Boston crime king Whitey Bulger rides again, onscreen at least, in Scott Cooper's ambitious and engaging Black Mass, where he's played by Johnny Depp, in a fake bald pate. The elaborate makeup job is a problem: Depp might have been better off just channeling Whitey from deep within — it's almost as if the radiation beams he's trying to send out can't penetrate all that latex. But Black Mass is a tightly wound piece of work, and Cooper (Crazy Heart, Out of the Furnace) keeps its many small parts moving with ease. He's skillful at merging telling, minute details with bigger, looping schemes. We see Whitey sitting down to play cards, circa the mid-Seventies, with his senior-citizen mom and working his treacherous wiles on one of his childhood pals, now grown up to be FBI agent John Connolly (Joel Edgerton, who plays his character as likable, believable, and just slightly pitiable).
Bulger's is a horrible and brutal story, and Black Mass never shrinks from it. Most of the violence occurs off-camera, but you wouldn't call the film tasteful: The sound of a young prostitute (Juno Temple) gasping for breath as Bulger squeezes the life out of her is harrowing. The cast is almost uniformly terrific. The now-playing-everywhere Dakota Johnson appears in a small role as the mother of Whitey's young son: There's a sweet but flinty pensiveness about her, particularly when she lashes out as her sometime partner lectures her about her manner of dealing with a tragedy that has shaken them both. (It's telling that of all the players in this vicious, sorry tale, only a woman has the nuts to stand up to this snake.)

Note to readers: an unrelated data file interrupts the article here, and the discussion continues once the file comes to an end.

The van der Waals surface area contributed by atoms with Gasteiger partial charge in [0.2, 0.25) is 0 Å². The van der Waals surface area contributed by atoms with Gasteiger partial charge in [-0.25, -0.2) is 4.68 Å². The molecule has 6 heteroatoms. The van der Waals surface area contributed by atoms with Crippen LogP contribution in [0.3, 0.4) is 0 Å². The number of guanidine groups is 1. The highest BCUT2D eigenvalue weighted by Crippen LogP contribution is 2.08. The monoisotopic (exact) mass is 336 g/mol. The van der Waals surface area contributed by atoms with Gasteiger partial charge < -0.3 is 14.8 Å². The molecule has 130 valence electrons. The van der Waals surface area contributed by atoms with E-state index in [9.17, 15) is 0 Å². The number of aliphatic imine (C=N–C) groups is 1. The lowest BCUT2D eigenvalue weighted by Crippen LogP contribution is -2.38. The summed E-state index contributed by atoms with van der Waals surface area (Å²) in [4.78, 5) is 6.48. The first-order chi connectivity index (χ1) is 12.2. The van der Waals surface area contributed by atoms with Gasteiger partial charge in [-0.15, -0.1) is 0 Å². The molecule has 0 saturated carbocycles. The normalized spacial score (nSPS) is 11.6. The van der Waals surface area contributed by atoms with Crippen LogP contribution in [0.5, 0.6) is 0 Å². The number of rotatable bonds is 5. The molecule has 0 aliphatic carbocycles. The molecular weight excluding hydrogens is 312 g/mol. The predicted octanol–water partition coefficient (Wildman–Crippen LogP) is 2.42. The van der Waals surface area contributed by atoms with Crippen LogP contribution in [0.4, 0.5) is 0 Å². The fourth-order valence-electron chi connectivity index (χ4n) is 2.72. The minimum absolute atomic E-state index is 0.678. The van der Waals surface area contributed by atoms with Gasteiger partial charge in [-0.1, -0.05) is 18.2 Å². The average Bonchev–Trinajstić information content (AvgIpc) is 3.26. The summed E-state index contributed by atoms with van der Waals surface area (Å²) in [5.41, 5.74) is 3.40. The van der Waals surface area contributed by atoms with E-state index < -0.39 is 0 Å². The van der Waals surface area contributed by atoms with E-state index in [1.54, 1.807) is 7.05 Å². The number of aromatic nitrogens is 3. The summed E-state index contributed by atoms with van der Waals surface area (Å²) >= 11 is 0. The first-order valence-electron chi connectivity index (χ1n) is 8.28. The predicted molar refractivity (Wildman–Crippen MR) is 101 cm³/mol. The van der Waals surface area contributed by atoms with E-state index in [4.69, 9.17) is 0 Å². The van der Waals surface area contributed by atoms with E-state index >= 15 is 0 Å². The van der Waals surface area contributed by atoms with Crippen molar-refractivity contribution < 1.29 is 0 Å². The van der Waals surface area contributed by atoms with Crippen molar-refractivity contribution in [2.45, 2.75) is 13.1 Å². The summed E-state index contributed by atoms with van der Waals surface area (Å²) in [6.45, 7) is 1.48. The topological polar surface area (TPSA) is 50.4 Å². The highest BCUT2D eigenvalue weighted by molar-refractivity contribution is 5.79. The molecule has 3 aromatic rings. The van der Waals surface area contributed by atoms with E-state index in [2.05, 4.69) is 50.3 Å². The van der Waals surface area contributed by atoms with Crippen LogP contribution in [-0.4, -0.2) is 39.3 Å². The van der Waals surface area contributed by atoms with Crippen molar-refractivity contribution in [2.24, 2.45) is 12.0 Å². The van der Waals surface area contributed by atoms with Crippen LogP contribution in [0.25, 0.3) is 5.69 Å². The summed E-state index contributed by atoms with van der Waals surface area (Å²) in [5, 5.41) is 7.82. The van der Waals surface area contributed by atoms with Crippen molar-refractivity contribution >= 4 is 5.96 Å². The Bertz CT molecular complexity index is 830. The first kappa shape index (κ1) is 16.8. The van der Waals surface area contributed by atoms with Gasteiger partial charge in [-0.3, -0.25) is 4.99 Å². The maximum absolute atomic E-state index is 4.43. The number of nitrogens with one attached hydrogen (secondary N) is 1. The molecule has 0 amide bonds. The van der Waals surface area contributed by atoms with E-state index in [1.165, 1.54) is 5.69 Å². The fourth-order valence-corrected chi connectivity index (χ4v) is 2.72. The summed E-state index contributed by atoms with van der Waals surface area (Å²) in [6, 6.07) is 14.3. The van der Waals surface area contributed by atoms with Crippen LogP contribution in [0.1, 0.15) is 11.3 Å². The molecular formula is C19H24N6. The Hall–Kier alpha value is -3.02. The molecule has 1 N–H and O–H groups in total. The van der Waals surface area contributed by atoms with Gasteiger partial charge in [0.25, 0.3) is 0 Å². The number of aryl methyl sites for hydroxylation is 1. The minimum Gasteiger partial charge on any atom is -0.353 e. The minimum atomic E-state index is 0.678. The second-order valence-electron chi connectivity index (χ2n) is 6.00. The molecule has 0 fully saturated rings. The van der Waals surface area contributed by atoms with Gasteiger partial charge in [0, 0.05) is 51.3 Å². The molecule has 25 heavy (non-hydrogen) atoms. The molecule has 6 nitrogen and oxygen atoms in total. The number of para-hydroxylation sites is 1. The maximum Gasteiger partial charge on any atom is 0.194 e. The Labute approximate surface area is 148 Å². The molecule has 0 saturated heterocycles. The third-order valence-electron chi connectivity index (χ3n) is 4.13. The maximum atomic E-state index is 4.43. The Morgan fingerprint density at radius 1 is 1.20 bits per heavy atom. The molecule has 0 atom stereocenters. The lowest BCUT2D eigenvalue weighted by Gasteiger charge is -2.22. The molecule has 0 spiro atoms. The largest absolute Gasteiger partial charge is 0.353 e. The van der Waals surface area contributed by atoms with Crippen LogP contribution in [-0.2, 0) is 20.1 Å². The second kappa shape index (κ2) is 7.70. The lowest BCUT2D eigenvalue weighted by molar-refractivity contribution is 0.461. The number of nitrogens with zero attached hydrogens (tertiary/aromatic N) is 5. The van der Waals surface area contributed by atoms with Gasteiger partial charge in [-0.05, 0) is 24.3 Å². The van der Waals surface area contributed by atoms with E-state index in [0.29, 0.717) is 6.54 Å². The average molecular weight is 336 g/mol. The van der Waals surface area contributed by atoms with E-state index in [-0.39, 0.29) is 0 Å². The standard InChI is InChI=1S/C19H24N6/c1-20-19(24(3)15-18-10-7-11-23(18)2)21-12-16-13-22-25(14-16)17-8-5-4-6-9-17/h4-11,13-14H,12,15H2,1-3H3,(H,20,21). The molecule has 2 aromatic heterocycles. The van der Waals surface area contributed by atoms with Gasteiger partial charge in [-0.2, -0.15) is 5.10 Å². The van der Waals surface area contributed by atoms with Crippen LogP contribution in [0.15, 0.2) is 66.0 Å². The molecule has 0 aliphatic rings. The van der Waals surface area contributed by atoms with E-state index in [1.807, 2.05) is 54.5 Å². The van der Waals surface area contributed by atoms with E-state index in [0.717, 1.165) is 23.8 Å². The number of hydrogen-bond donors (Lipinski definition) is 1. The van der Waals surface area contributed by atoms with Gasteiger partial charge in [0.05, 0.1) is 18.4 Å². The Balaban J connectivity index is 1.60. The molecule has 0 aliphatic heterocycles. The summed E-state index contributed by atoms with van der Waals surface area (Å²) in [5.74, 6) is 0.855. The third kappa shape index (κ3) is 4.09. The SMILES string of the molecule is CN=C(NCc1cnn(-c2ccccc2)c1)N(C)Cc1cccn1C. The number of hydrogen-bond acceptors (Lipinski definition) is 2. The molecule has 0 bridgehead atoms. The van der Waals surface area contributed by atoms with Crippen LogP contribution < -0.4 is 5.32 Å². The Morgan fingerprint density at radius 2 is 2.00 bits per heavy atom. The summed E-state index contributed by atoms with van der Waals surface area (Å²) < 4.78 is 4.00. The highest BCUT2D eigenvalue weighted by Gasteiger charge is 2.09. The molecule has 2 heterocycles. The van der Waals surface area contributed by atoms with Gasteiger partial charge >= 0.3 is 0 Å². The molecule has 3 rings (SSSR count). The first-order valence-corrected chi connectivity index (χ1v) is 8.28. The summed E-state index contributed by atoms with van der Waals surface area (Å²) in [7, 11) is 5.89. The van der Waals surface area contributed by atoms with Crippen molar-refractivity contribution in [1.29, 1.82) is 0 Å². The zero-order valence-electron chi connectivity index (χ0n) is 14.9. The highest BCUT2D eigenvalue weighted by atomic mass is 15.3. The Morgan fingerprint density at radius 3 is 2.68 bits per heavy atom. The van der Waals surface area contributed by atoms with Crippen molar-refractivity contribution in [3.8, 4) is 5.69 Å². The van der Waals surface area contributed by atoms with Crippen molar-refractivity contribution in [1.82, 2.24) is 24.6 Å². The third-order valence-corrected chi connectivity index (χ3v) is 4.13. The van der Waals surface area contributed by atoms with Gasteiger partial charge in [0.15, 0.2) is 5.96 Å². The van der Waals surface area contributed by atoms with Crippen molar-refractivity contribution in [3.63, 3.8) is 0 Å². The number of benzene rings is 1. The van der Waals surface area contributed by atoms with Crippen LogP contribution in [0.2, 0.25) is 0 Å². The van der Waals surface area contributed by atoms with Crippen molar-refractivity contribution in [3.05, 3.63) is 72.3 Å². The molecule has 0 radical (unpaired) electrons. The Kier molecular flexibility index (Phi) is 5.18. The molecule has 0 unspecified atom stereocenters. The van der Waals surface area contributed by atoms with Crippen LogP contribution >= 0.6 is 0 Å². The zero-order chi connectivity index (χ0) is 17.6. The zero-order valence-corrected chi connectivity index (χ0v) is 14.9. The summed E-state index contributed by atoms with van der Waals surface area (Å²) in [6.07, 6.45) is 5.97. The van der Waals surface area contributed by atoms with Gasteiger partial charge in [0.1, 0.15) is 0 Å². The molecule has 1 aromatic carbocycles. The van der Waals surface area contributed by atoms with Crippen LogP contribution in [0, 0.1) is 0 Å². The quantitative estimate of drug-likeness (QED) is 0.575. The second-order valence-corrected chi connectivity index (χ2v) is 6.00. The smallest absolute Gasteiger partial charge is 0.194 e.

Scott CooperJohnny Depp, Joel Edgerton, Benedict Cumberbatch, Jesse Plemons, Kevin Bacon, Rory Cochrane, David Harbour, Dakota Johnson, Julianne Nicholson, James RussoDick Lehr, Gerard O'Neill, Mark Mallouk, Jez ButterworthJohn Lesher, Brian Oliver, Scott Cooper, Patrick McCormick, Tyler ThompsonWarner Bros Pictures
Still in Hiding Black Mass is strong, 0x000Abut Johnny Depp's 0x000Anot back to us yet. James "Whitey" Bulger was more like a character from a 17th-century folk tale than a late-20th-century criminal, the sort of figure who'd murder innocents on wooded roadways and then, with a shrug, toss their bloody...
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